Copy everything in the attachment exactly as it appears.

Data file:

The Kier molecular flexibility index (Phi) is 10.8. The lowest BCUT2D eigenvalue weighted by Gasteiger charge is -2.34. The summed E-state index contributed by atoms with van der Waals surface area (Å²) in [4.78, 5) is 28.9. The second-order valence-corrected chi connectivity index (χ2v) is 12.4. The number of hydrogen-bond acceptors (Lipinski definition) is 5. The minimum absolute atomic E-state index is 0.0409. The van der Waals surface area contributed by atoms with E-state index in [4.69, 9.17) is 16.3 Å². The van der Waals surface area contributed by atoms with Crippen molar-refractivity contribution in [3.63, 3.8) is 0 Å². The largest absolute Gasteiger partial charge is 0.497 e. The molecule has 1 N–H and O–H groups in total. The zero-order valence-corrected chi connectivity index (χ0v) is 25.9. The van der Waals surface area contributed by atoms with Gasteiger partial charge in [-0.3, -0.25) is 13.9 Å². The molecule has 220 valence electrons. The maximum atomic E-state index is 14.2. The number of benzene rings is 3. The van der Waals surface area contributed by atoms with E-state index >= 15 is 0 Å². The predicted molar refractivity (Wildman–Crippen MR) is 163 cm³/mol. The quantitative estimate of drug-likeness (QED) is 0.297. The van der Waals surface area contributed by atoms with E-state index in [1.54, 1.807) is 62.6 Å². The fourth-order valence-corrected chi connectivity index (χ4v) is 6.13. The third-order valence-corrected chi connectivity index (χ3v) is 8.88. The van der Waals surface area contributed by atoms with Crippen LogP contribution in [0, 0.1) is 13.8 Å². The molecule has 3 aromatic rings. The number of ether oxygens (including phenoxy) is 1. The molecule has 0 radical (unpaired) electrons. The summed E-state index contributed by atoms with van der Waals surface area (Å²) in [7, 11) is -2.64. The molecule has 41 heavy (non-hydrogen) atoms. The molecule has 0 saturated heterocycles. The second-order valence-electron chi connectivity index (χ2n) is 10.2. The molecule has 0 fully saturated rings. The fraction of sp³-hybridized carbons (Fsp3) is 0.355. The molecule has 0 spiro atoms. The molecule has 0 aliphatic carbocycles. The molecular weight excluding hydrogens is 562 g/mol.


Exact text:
The Kier molecular flexibility index (Phi) is 10.8. The lowest BCUT2D eigenvalue weighted by Gasteiger charge is -2.34. The summed E-state index contributed by atoms with van der Waals surface area (Å²) in [4.78, 5) is 28.9. The second-order valence-corrected chi connectivity index (χ2v) is 12.4. The number of hydrogen-bond acceptors (Lipinski definition) is 5. The minimum absolute atomic E-state index is 0.0409. The van der Waals surface area contributed by atoms with E-state index in [4.69, 9.17) is 16.3 Å². The van der Waals surface area contributed by atoms with Crippen molar-refractivity contribution in [3.63, 3.8) is 0 Å². The largest absolute Gasteiger partial charge is 0.497 e. The molecule has 1 N–H and O–H groups in total. The zero-order valence-corrected chi connectivity index (χ0v) is 25.9. The van der Waals surface area contributed by atoms with Gasteiger partial charge in [-0.3, -0.25) is 13.9 Å². The molecule has 220 valence electrons. The maximum atomic E-state index is 14.2. The number of benzene rings is 3. The van der Waals surface area contributed by atoms with E-state index >= 15 is 0 Å². The predicted molar refractivity (Wildman–Crippen MR) is 163 cm³/mol. The quantitative estimate of drug-likeness (QED) is 0.297. The van der Waals surface area contributed by atoms with E-state index in [1.54, 1.807) is 62.6 Å². The fourth-order valence-corrected chi connectivity index (χ4v) is 6.13. The third-order valence-corrected chi connectivity index (χ3v) is 8.88. The van der Waals surface area contributed by atoms with Crippen LogP contribution in [0, 0.1) is 13.8 Å². The molecule has 3 aromatic rings. The number of ether oxygens (including phenoxy) is 1. The molecule has 0 radical (unpaired) electrons. The summed E-state index contributed by atoms with van der Waals surface area (Å²) in [7, 11) is -2.64. The molecule has 41 heavy (non-hydrogen) atoms. The molecule has 0 saturated heterocycles. The second-order valence-electron chi connectivity index (χ2n) is 10.2. The molecule has 0 fully saturated rings. The fraction of sp³-hybridized carbons (Fsp3) is 0.355. The molecule has 0 spiro atoms. The molecule has 0 aliphatic carbocycles. The molecular weight excluding hydrogens is 562 g/mol.